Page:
x Abu Dhabi, UAESaturday 22 July 2017

Hundreds turn their motors into four-wheeled tributes

Flags, pictures and lots of confetti mark celebration as motorists show off their love for their country.

DUBAI // Abdullah al Kaabi took more than two hours to decorate his car for National Day. But the Emirati's efforts delighted passers-by when he showed off the results at The Walk at Jumeirah Beach Residence yesterday.

His display of patriotism was typical of the festive air in Dubai. At least six people asked Mr al Kaabi to take pictures of his car in less than 10 minutes.

"This happens every year," he said. "I decorate my car as much as possible as a sign of appreciation to our leaders. The UAE has changed so much over the past few decades, especially Dubai."

And he wasn't alone. Since early evening, hundreds of cars decked out with flags, photos of rulers and phrases such as "I love UAE" and "Emirati and Proud" gathered on Jumeirah Beach Road to celebrate.

Glitter and confetti covered the ground as young Emiratis stood on the side of the road greeting people and spraying party spray.

Others leaned out of car windows and sang and clapped to music and horns.

Police patrols were deployed along the road and were seen pulling cars that violated traffic rules to the side and fining them.

Emaar's Downtown Dubai development joined in the four-wheeled celebrations by hosting the Emirates Classic Car Show, which featured 100 vintage vehicles including a black 1962 Triumph TR3B convertible, a black 1960 Rolls Royce limousine and a 1967 Ford Mustang. However, it was the original Batmobile from the 1989 movie Batman that proved to be the biggest crowd pleaser.

"This show is amazing - nowhere else can you find such rare vehicles," said Frederic Pagano, a French national who works in Dubai.

Classic car collector Wael M Buheiry was proud to show off his silver 1956 Mercedes 300SL gullwing coupe and his red Jaguar 1952 XK120 roadster. He said that when it came to deciding on what cars to add to his collection, the price tag did not matter.

"The most important thing is to show their sculptured beauty," he said. "Cars from the 1950s tend to stand out."

Elsewhere along the beach walk, market stalls displayed products prepared to mark the special day. Elvan Edis, the owner of the Ottoman House stall, said demand for UAE-themed items was intense, particularly in the evenings.

"We made special National Day scarves, rings and bracelets, which were popular last year as well," Mrs Edis said.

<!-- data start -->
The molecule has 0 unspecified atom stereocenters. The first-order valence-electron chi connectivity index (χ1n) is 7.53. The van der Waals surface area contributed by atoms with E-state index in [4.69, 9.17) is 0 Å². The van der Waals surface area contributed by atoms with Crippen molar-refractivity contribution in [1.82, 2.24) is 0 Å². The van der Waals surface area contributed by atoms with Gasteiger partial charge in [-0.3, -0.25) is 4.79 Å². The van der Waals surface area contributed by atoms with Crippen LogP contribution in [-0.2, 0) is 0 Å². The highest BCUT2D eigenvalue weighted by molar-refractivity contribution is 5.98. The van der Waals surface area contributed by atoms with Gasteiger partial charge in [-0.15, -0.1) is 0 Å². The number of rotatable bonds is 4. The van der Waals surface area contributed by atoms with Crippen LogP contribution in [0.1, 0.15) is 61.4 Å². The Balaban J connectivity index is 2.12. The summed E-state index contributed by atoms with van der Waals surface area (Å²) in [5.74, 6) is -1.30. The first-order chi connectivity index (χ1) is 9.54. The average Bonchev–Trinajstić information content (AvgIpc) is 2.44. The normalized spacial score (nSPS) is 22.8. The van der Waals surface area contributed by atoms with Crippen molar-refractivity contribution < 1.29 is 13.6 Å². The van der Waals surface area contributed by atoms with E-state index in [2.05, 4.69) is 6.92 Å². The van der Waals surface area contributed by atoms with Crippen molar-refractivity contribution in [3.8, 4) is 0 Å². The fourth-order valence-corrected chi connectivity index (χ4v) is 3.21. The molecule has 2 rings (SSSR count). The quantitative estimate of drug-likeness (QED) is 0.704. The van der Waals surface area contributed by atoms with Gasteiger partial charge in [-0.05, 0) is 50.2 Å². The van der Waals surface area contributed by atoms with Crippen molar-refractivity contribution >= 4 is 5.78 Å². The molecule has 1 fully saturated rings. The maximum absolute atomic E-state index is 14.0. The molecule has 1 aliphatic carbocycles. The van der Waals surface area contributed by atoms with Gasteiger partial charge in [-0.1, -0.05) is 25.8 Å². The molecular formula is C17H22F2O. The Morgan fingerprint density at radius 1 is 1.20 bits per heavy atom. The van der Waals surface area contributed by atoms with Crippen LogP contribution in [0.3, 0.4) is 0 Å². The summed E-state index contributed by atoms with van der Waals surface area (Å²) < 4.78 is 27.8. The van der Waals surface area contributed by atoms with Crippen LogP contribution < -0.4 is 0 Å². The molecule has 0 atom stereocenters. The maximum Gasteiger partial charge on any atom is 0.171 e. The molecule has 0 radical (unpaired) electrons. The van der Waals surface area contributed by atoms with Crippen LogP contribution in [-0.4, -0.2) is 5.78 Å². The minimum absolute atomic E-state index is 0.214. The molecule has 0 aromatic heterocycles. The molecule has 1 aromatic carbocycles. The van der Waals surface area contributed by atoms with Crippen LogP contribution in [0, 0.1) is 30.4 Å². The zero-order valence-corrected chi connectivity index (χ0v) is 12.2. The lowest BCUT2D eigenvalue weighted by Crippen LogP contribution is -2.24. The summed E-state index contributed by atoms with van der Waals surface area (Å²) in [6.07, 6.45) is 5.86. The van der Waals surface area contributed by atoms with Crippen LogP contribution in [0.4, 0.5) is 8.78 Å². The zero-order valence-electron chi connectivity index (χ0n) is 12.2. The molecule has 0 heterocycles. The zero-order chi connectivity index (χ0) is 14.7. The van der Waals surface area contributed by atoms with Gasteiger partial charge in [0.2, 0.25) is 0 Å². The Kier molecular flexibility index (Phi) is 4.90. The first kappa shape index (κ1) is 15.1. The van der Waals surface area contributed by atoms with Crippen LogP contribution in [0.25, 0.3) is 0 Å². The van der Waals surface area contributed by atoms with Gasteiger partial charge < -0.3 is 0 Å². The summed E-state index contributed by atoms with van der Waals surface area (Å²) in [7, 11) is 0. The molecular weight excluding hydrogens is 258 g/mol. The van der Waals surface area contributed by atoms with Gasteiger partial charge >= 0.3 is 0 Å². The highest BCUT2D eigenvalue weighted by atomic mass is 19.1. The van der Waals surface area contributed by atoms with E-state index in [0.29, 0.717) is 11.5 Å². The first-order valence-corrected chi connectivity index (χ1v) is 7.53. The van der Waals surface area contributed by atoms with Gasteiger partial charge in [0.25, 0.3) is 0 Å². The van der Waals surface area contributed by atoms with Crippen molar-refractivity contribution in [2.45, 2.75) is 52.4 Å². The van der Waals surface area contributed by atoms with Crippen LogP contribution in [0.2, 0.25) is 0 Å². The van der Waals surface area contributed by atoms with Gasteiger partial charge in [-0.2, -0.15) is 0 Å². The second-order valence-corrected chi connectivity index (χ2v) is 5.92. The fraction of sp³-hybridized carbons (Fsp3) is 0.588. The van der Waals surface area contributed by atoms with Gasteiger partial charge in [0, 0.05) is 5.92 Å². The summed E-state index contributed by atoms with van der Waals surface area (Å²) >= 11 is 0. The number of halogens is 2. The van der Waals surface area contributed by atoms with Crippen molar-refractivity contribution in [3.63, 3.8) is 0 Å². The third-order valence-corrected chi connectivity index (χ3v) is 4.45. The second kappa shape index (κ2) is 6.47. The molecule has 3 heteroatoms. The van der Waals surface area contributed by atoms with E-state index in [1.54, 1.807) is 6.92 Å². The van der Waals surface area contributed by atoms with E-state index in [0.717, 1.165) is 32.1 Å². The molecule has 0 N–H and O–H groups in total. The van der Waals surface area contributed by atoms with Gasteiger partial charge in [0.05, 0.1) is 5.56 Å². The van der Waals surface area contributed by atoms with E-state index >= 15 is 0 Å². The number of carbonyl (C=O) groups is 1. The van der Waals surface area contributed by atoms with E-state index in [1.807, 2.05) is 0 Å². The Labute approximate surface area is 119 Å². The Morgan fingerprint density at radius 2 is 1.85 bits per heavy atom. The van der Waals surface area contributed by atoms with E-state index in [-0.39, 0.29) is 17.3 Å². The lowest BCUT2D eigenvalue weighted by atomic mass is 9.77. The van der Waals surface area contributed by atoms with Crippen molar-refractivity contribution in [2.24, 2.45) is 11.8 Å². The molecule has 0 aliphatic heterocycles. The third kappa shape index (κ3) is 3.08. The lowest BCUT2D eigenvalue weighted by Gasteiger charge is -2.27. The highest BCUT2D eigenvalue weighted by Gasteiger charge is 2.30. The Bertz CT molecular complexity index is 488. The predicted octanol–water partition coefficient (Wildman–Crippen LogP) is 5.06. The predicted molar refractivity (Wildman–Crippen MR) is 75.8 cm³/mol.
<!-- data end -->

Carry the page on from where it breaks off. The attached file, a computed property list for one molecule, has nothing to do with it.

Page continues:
While she looked after her booming business, Shaoshue Cao, the owner of the Hong Kong Jewellery market stall, was busy perfecting her masks in anticipation of the expected deluge of buyers.

"I have been here for three years and I know tonight is going to be very busy," Mrs Cao said.

Events took a more cultured turn in Ajman, where poetry readings, art exhibits and an operatic display were among events marking National Day. Emirati poets such as Saeed bin Ghalaita, Walid al Jassim and Ali Abdullah al Junaibi were among those who performed.

Ahmed al Kaabi, a university student in Ajman, said: "December 2 is an important day in the calendar. It is a day to remember the history of the country, celebrate its achievements and look forward to the opportunities and challenges of the future."

Most events in Sharjah were scheduled for yesterday evening, including the Sharjah Water Festival 2010 at the Al Majaz Waterfront and Khalid Lagoon. The opening ceremony featured the National Day carnival parade, with displays decorated with the nation's flags and performances by more than 50 people.

The parade was followed by a spectacular array of water-themed displays and shows staged by international teams competing for best-of-show honours. Other activities at the water festival included a theatre of physical comedy and circus arts, a diving show and extensive heritage village activities.

The Al Qasba area of Sharjah hosted one of the biggest celebrations including a big fireworks show. Painting workshops for children, which started yesterday, will continue through Saturday. There were also local dancers on display.

The emirate's Museums Department also got into the spirit, providing handicrafts exhibits, folklore dancing, Emirati foods and competitions themed around heritage.

* The National staff